Originally I wanted to write about ten women interior designers, it seemed simple enough. But when I started my research the five women you’ll meet below proved to be extremely fascinating and powerful. So instead, I decided to focus on the five women born in the 19th century who changed the face of 20th-century interior design.
Candace Wheeler (1827-1923) is often called the ‘mother’ of interior design. Throughout her career she was associated with Colonial Revival, Aesthetic Movement, and the Arts and Crafts Movement. In 1877, together with Louis Comfort Tiffany, John LaFarge, and Elizabeth Custer, she founded the Society of Decorative Art in New York. The goal of the society was to help women support themselves through handicrafts. Next, in 1878, she helped launch the New York Exchange for Women’s Work. This had a broader scope, as it did not require the artistic skills of women.
In 1879 Candace Wheeler and Louis Comfort Tiffany co-founded the interior-decorating firm of Tiffany & Wheeler. The firm decorated a number of significant late-19th-century houses and public buildings, including the Veterans’ Room of the Seventh Regiment Armory, the Madison Square Theatre, the Union League Club, the George Kemp house, and the drawing-room of the Cornelius Vanderbilt II house. They also designed the interior of Mark Twain’s house.
Candace Wheeler did not stop at that. In 1883 she founded Associated Artists, a textile firm involving only women which produced tapestries and curtains. It was also very famous for ‘changeable’ silks, so-called because the textile was woven using two threads which meant that the textile changed color depending on the light.
In 1892 together with her husband and brother, she founded an artist colony in Catskills Mountains called Onteora. This offered a haven for a number of single women, many of whom were artists or writers, striving towards financial independence. Then in 1893, Wheeler, unstoppable as ever, was asked to serve as the interior decorator of the Woman’s Building at the Chicago World’s Fair. Here she organized the State of New York’s applied arts exhibition.
Elsie de Wolfe
According to The New Yorker, “Interior design as a profession was invented by Elsie de Wolfe”. This may be a slight exaggeration, but it cannot be denied that she was one of the first to become famous for her designs. De Wolfe transformed the interiors of wealthy homes from dark wood, heavily curtained palaces into light, intimate spaces. Her designs featured fresh colors and included 18th-century French furniture and accessories.
Elsie de Wolfe (1859-1950) started her career as an actress. She didn’t have any great success or failure but it was the staging of the plays that drew her into the world of interior design. As a result, in 1903 she abandoned her acting career to become an interior decorator. Her clients included Amy Vanderbilt, Anne Morgan, the Duke and Duchess of Windsor, Henry Clay and Adelaide Frick.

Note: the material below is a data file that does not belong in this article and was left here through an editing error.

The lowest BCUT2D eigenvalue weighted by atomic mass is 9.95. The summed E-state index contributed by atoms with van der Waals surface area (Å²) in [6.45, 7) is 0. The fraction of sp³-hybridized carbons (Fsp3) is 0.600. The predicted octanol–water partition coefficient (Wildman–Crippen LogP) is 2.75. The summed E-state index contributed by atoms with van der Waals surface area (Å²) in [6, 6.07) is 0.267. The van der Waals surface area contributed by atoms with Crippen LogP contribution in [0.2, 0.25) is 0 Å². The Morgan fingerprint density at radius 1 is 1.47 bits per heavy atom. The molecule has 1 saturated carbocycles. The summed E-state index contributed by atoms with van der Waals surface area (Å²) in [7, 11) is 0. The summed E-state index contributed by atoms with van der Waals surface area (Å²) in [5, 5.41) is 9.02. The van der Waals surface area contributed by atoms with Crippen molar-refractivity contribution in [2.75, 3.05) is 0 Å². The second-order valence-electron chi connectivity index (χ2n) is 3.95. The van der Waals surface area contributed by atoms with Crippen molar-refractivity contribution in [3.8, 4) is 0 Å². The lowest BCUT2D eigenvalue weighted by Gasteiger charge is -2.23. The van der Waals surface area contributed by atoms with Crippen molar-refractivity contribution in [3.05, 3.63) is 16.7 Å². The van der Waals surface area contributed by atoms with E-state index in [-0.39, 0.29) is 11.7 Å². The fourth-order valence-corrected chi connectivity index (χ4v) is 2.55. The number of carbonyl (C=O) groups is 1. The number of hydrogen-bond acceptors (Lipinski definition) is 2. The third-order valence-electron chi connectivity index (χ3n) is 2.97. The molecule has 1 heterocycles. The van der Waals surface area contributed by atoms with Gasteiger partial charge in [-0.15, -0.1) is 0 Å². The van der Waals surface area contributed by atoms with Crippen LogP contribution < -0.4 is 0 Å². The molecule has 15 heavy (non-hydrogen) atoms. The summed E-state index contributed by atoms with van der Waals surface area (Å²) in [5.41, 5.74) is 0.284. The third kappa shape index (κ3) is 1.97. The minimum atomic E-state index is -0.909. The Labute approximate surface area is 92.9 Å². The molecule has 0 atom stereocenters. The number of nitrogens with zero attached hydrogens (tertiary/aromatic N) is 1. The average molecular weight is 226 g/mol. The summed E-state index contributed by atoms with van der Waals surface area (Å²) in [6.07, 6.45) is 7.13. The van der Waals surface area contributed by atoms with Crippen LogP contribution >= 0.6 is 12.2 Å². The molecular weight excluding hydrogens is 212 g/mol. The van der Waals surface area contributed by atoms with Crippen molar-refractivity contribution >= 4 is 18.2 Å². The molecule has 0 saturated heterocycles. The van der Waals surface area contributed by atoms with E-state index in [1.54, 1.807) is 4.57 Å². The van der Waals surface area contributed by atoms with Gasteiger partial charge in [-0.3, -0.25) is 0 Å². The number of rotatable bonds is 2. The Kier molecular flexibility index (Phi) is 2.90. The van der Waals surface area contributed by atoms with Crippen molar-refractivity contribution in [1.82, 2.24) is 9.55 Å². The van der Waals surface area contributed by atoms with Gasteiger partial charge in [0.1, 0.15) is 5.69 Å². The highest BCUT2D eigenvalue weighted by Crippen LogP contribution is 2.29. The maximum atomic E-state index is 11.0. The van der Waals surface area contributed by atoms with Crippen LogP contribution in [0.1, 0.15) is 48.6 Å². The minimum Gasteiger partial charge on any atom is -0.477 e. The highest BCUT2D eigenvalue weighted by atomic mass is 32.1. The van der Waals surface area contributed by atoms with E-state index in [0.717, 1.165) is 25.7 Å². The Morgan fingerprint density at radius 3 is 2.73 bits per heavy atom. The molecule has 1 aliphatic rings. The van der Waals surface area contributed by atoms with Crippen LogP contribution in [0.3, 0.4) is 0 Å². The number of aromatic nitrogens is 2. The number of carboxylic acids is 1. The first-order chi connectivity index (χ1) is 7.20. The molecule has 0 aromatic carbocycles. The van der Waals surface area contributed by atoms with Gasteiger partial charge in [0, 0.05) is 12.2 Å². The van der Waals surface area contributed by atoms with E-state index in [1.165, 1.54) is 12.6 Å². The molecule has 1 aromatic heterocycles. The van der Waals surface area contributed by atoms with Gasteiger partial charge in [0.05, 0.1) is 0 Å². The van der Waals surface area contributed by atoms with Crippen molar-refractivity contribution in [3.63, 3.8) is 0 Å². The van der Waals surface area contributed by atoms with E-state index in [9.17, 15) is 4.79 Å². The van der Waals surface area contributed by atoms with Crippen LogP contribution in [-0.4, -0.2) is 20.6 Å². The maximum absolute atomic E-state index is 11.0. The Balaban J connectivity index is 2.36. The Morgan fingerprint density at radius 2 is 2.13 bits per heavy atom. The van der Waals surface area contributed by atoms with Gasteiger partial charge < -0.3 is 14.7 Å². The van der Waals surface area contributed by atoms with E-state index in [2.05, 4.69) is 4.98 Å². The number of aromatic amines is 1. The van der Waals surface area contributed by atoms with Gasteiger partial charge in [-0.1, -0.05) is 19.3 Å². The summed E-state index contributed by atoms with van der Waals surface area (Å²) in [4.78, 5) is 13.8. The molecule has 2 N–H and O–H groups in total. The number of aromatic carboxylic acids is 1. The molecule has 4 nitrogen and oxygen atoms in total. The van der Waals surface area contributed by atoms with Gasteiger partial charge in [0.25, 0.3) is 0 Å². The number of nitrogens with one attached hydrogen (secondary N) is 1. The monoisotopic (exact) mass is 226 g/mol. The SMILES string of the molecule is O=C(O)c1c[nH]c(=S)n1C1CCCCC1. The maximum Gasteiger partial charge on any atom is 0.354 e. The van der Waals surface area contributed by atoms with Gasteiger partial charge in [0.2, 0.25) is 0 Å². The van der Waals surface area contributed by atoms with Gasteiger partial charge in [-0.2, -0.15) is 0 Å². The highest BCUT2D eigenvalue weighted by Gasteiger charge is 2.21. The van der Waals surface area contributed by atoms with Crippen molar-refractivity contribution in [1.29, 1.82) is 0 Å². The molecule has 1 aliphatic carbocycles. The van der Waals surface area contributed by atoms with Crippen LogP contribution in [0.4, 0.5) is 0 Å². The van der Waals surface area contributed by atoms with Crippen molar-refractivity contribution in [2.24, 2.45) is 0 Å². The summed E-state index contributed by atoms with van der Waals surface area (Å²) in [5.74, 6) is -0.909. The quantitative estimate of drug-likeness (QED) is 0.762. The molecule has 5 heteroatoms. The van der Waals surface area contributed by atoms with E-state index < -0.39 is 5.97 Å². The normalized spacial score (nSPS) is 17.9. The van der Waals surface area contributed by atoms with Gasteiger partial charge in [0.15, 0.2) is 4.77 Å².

The Colony Club
The commission for which she became most famous was the interiors of the Colony Club. In 1905 Stanford White, the architect of the club and Elsie’s friend, helped her secure the commission. The building became the premier women’s social club and much of its popularity was due to de Wolfe’s interior design. Instead of the heavy, masculine overtones then common in fashionable interiors, de Wolfe used light fabric for window coverings, painted the walls pale colors, tiled the floors, and added wicker chairs and settees. As a result. the effect gave the illusion of an outdoor garden pavilion. This style full of light and reminiscences of nature is typical of her other designs. In her own words “I opened the doors and windows of America, and let the air and sunshine in.”
Elsie de Wolfe was a free spirit; she had a mind of her own and followed it. Throughout her life, she remained in a relationship with Elizabeth Marbury though that did not stop a marriage of convenience with Sir Charles Mendl. Apparently she enjoyed being called Lady Mendl immensely. However, Elsie was famous not only for her work, but was also one of the best known women in New York society. Unsurprisingly, when she moved to Paris she instantly became as prominent there.
It is said she had taffeta pillows embroidered with the motto: “Never complain, never explain.” From the early 1900s, she explored excluding red meat from her diet. This gradually evolved into her having a fully vegetarian diet. She also embraced yoga practices. In her memoir she describes her early morning routine as including yoga, standing on her head, and walking on her hands. Elsie de Wolfe certainly feels like a force of nature.
Syrie Maugham (1879-1955) was a British interior decorator who was very popular in the 1920s and 1930s. Known as the ‘Princess of Pale’ she advocated glamour interiors decorated mostly in shades of white. She was born Gwendoline Maud Syrie Barnardo. Her father, the philanthropist Thomas John Barnardo, was the founder of Dr Barnardo’s Homes for destitute children in the UK. Her mother was the daughter of a Lloyd’s of London underwriter.
It was only in 1922, when she was 42, that she opened her first business, Syrie Ltd: prior to that, she had been an apprentice at Thornton Smith. Her list of clients included Noël Coward, the Duke and Duchess of Windsor, fashion designer Elsa Schiaparelli and the poet Stephen Tennant.
Maugham is famous for her groundbreaking ‘all-white’ rooms of the 1920s and 1930s. The most famous was the all-white music room at her home on London’s King’s Road, which she unveiled at a midnight party in 1927. This was a space that variously hosted the Prince of Wales, Cecil Beaton, and the editor of Vogue. You can clearly see she had a knack for marketing her style.
Other designers also considered her a great source of high-quality furniture. Many of the pieces were custom made and reflected her distinctive style. She advocated very stylish interiors but also designed them with relaxation in mind; they were full of deep chairs and sofas where one could comfortably recline.